A standing ovation concluded His Excellency John Ralston Saul's speech, Struggling for Balance: Public Education and Civil Society on Tue., Mar. 25.
Saul took no prisoners, taking stabs at our education systems' vertical orientation; the illiteracy of the elite; citizenship and its responsibilities; rich peoples' vanity; differential tuition; and the responsibility of tenured professors. The list goes on--it truly was a great speech by the husband of Canada's Governor General.
"University is a place where you are told to narrow your specialty and come out on top," proclaimed Saul. "However, the higher a monkey climbs, the better you see its ass."
Saul told students to be wary of this trend toward specialization and vertical education. We now have the time and money to become educated not only in our own occupation but horizontally as well--education in the broad, worldly sense that teaches us to be citizens in our world. According to Saul, specialized training followed by a job in that field leads to a narrow base of knowledge.
"In a sense, there are many forms of illiteracy, the most dangerous form is the illiteracy in western society is the illiteracy of the elite," said Saul. "People are becoming functionally illiterate in a lot of different areas."
It makes sense; how many graduates from a specialized school like DeVry can discuss the international policy of the Eastern Bloc? How many English majors for that matter? Saul feels that we are going in the wrong direction when we emphasize specialized training.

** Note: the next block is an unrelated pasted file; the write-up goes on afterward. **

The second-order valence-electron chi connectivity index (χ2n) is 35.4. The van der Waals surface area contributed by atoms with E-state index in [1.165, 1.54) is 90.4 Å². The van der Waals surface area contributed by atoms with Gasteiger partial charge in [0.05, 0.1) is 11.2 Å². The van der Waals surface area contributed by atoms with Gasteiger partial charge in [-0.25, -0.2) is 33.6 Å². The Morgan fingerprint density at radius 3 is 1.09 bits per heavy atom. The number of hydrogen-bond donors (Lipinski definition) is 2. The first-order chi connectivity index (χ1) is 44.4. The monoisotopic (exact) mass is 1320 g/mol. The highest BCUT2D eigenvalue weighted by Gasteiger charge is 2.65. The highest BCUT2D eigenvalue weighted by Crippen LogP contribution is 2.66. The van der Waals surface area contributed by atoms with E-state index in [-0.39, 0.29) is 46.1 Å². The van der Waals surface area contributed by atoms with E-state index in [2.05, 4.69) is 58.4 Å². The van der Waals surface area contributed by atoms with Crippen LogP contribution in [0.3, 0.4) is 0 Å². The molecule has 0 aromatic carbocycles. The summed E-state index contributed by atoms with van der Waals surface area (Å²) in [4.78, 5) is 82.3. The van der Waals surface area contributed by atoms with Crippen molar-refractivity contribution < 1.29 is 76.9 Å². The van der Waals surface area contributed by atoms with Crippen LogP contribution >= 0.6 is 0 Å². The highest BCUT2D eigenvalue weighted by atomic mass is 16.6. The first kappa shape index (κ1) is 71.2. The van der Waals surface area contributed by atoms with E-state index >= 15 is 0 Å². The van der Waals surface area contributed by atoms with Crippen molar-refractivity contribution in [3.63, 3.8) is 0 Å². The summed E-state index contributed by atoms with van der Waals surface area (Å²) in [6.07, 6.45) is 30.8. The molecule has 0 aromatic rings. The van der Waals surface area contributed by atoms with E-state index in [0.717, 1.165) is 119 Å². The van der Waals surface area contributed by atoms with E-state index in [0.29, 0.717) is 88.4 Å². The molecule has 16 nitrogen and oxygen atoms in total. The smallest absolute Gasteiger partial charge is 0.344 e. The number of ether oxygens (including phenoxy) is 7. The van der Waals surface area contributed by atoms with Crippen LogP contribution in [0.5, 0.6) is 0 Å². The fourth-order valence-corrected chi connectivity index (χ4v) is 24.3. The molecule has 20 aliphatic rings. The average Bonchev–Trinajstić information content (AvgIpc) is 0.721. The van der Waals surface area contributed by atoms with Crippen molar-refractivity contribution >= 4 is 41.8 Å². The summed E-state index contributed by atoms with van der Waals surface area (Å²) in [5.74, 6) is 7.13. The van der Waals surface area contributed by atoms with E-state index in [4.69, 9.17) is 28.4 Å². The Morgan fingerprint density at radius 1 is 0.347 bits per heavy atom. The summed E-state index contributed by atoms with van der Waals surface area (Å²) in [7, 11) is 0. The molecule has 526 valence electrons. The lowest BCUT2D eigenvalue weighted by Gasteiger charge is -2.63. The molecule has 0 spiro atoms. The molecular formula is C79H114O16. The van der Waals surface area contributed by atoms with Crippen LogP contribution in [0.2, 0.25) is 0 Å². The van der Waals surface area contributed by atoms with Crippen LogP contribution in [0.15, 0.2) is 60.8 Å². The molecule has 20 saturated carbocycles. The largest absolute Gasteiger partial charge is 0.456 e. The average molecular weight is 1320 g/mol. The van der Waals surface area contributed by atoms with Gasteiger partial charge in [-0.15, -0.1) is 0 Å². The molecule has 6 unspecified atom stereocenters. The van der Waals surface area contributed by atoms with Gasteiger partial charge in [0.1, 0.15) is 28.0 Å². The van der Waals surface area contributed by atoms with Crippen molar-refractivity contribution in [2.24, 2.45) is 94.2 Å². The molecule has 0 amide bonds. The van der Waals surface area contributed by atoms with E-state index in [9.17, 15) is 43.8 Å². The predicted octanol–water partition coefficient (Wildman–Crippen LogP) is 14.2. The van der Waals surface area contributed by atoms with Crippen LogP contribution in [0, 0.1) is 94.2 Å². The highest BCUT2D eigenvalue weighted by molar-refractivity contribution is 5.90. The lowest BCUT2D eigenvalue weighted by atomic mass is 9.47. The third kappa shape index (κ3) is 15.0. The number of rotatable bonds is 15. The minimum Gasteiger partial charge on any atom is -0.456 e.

"The primary purpose of public education is the creation of citizenship in society," said Saul. "Public education's secondary or tertiary purpose is training."
Along with citizenship come both privileges and responsibilities. Saul says that it is our responsibility to volunteer and become involved in our communities--no matter how rich or poor we are.
"Volunteerism isn't charity, volunteerism is citizenship."
From his proclamation that income should have nothing to do with citizenship, Saul made a criticism about the elite's materialism and aversion to taxes.
"One of the great glories of a democracy is to show your success by paying taxes," said Saul. "A nice car and a nice house can be bought on credit. But if you really want to show your success, pay lots of taxes and show people your tax bill--that shows how rich you are."
From there on the speech took a more local flavour--it turns out that Saul is strongly opposed to differential tuition.
"It's too bad that he couldn't have been here for our Board of Governors meeting on Friday," commented Students' Union External Commissioner Tyler Johnson. "He could have made a difference in the outcome."
Saul's feelings were essentially that the government is taking advice from the wrong source--outside consultants.
"Consultant is the latest word for lobbyist, which is the latest word for courtier--essentially someone who sells ideas for money."
These consultants are unfortunately drawn toward the failing American and British systems of education--arguably the worst two systems in western democratic countries.
"There are about 20 western democracies, in 18 of them post secondary education is either free or cheap--except for the UK and the United States," said Saul. "Canada is slipping toward the exception to the rule and the two worst education systems of the 20--it is a failure of our government."
Saul's last point was a plea to the tenured professors at the university to exploit their respected and secure positions and make a difference.
"There is only one purpose of tenure: to guarantee full-unbridled expression without losing your job. The purpose is not to have a nice house or to have the ability to do more research," said Saul. "Our intellectual elite must go out and spark spirited debate, they must be annoying, they must take chances."